A Weblog monitoring coverage of environmental issues and science in the UK media. By Professor Emeritus Philip Stott. The aim is to assess whether a subject is being fairly covered by press, radio, and television. Above all, the Weblog will focus on science, but not just on poor science. It will also bring to public notice good science that is being ignored because it may be politically inconvenient.

Monday, April 24, 2006

Four downpours of good sense cool climate-change hot heads.....

I am encouraged - four most sensible sets of comments on climate-change hysteria for you to sample:

(a) First, in the excellent The Scotsman newspaper (April 24): 'Common sense must top green agenda':
"The most bizarre sight of last week was that of David Cameron driving a team of huskies across the Norwegian snows. If it is hard to imagine how the ruddy-cheeked Tory leader could more blatantly illustrate his commitment to the environment, it was also difficult to take the scene entirely seriously.

The same cannot be said about the green agenda, however. Concern about the environment is no longer a minority preoccupation: it engages people across the whole spectrum of society, of all political opinions. To that extent, Cameron is right to address the issue. But it is an issue that needs to be examined closely, scientifically and dispassionately, not fuelled by hysteria. Apocalyptic alarmism from green activists has become the secular equivalent of those religious cults that regularly assemble on mountain tops in expectation of the imminent end of the world.

What are the facts about global warming? The only honest answer is: we do not know. Nor is our knowledge advanced by scientists who are not climatic experts issuing sensational pronouncements..." (read on)

(b) In The Washington Times (April 21): 'Global warming may not be as dramatic as some scientists have predicted':
"Global warming may not be as dramatic as some scientists have predicted.

Using temperature readings from the past 100 years, 1,000 computer simulations and the evidence left in ancient tree rings, Duke University scientists announced yesterday that "the magnitude of future global warming will likely fall well short of current highest predictions..." (read on)

(c) Then there is the inimitable Mr. Steyn writing in the Chicago Sun Times (April 23): 'Nothing to fear but the climate change alarmists':
"Do you worry? You look like you do. Worrying is the way the responsible citizen of an advanced society demonstrates his virtue: He feels good by feeling bad.

But what to worry about? Iranian nukes? Nah, that's just some racket cooked up by the Christian fundamentalist Bush and his Zionist buddies to give Halliburton a pretext to take over the Persian carpet industry. Worrying about nukes is so '80s. "They make me want to throw up.... They make me feel sick to my stomach," wrote the British novelist Martin Amis, who couldn't stop thinking about them 20 years ago. In the intro to a collection of short stories, he worried about the Big One and outlined his own plan for coping with a nuclear winter wonderland..." (read on)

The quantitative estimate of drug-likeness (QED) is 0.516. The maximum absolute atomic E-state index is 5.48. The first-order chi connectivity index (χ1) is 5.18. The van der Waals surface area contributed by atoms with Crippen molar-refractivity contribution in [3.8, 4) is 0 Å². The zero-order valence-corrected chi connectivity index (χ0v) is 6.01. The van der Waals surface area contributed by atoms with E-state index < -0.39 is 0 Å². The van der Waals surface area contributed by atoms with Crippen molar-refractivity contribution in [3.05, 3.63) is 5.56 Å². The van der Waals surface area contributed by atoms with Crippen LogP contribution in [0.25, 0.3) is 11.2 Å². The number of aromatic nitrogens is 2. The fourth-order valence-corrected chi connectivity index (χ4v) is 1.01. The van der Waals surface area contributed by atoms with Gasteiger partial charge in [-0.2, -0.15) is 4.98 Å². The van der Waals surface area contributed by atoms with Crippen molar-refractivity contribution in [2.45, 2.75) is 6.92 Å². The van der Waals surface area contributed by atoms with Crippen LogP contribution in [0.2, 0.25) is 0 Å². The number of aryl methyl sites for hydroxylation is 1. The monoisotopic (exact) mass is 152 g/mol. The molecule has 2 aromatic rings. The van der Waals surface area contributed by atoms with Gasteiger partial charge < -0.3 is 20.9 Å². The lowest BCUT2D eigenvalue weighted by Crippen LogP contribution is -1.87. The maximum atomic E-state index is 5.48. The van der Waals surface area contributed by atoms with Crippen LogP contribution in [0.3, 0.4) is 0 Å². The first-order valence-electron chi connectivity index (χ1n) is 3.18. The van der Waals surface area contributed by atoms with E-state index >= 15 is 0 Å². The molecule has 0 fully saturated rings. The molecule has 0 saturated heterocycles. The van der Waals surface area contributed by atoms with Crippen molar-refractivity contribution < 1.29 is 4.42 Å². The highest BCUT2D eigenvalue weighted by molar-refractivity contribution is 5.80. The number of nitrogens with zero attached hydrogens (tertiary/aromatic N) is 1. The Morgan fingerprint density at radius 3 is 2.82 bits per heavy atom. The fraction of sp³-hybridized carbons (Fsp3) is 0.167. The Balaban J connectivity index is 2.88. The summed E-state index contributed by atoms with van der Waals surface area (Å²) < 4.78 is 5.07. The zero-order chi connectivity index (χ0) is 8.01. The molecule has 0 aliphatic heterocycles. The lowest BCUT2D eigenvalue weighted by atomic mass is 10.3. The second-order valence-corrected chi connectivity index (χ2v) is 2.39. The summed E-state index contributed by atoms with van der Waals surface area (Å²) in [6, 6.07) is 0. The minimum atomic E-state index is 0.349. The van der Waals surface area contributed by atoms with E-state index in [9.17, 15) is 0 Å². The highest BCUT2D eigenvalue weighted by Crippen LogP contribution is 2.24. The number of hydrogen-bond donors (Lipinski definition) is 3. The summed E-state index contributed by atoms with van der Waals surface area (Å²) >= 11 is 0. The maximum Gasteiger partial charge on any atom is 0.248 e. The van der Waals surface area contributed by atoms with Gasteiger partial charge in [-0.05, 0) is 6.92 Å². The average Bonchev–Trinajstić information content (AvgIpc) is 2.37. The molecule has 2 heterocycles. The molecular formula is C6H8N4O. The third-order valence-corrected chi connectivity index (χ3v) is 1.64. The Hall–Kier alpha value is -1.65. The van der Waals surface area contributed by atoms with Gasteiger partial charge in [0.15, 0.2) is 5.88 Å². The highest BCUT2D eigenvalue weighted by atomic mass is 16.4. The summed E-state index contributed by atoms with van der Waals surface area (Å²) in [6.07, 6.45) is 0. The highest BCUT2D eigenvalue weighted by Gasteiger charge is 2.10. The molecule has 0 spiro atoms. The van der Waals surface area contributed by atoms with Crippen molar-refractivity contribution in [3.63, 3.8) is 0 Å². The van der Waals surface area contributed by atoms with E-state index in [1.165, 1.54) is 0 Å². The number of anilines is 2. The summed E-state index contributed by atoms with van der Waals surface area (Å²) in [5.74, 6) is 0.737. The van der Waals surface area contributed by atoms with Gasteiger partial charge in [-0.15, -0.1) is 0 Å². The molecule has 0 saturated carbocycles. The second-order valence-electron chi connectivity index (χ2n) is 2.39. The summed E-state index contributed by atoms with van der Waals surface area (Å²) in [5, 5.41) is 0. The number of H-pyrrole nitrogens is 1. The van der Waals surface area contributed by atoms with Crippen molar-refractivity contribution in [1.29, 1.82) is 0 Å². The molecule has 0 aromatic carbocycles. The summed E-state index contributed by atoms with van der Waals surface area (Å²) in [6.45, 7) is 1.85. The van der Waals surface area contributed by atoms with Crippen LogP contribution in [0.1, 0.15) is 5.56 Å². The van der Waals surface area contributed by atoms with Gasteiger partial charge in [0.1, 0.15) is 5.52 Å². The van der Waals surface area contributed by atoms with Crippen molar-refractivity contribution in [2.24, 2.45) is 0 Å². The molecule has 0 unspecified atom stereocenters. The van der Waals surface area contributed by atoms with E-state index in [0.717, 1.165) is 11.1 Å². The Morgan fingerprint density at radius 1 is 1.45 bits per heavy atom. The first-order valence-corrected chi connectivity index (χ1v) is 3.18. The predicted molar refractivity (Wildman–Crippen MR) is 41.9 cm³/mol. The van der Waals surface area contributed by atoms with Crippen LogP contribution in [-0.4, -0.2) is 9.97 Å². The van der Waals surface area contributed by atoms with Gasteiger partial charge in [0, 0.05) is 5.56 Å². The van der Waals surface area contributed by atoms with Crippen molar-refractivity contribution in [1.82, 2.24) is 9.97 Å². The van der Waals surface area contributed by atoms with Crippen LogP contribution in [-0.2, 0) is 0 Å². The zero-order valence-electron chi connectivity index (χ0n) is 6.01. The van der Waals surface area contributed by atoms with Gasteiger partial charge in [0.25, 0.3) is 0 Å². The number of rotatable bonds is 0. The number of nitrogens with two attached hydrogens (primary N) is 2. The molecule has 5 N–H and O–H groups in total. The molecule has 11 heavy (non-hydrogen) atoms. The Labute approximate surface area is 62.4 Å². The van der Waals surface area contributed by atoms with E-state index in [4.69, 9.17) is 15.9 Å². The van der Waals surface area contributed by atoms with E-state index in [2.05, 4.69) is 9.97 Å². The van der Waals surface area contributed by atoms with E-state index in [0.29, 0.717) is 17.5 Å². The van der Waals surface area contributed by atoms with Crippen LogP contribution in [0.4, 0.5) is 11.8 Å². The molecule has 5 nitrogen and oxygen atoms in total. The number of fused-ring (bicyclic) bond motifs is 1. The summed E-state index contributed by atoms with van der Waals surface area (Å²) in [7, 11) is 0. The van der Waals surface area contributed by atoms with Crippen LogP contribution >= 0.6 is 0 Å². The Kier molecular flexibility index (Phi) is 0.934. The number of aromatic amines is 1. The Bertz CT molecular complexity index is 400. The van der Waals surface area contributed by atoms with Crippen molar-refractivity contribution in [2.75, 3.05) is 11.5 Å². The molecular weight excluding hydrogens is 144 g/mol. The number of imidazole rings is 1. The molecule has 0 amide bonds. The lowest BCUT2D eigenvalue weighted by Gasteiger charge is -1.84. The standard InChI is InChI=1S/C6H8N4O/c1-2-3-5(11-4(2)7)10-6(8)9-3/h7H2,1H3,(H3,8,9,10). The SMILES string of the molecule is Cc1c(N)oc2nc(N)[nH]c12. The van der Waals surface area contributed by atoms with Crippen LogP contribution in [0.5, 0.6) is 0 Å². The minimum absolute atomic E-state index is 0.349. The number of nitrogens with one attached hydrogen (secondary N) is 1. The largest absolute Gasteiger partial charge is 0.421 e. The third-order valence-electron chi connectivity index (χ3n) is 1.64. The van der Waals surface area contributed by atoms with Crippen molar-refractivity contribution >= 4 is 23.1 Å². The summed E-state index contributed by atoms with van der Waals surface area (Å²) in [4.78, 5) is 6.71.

(d) And, we must finish with this splendid suite of 'Letters to the Editor' from The Sunday Telegraph (April 23): '41 scientists debunk global warming alert', with other letters (scroll down):
"The president of the Royal Society, Lord Rees of Ludlow, asserts that the evidence for human-caused global warming 'is now compelling' and concerning (Letters, April 19).

In a public letter, we have recently advised the Canadian Prime Minister of exactly the opposite - which is that 'global climate changes all the time due to natural causes and the human impact still remains impossible to distinguish from this natural 'noise''.

We also noted that 'observational evidence does not support today's computer climate models, so there is little reason to trust model predictions of the future'" [a link to a full list of signatories is provided after the letter]

But, above all, enjoy this glorious bit of correspondence:
"If I read another word about climate change, I shall go mad. Of course the climate is changing. That is what climate does, and has done so for billions of years. Do these scare-mongering pseudo-scientists really believe that puny man can control the unimaginable forces of nature by sticking a windmill on his roof, throwing away his fridge and planting a few trees?

Global warming? Perhaps, but what's the betting that in a few years they will be telling us that they have got it wrong? That, in fact, the earth is getting colder?

My advice? Leave it to God."

Well done, Mr. Celiz. I know exactly how you feel.

Philip, increasingly wide-eyed at the sheer bunkum that is climate-change hysteria in the UK. Like Mr. Cameron, I am getting a tad husky in trying to ensure that common sense prevails. "Tea anyone? Or an iced drink? Mush, Mush."

[New counter, June 19, 2006, with loss of some data]

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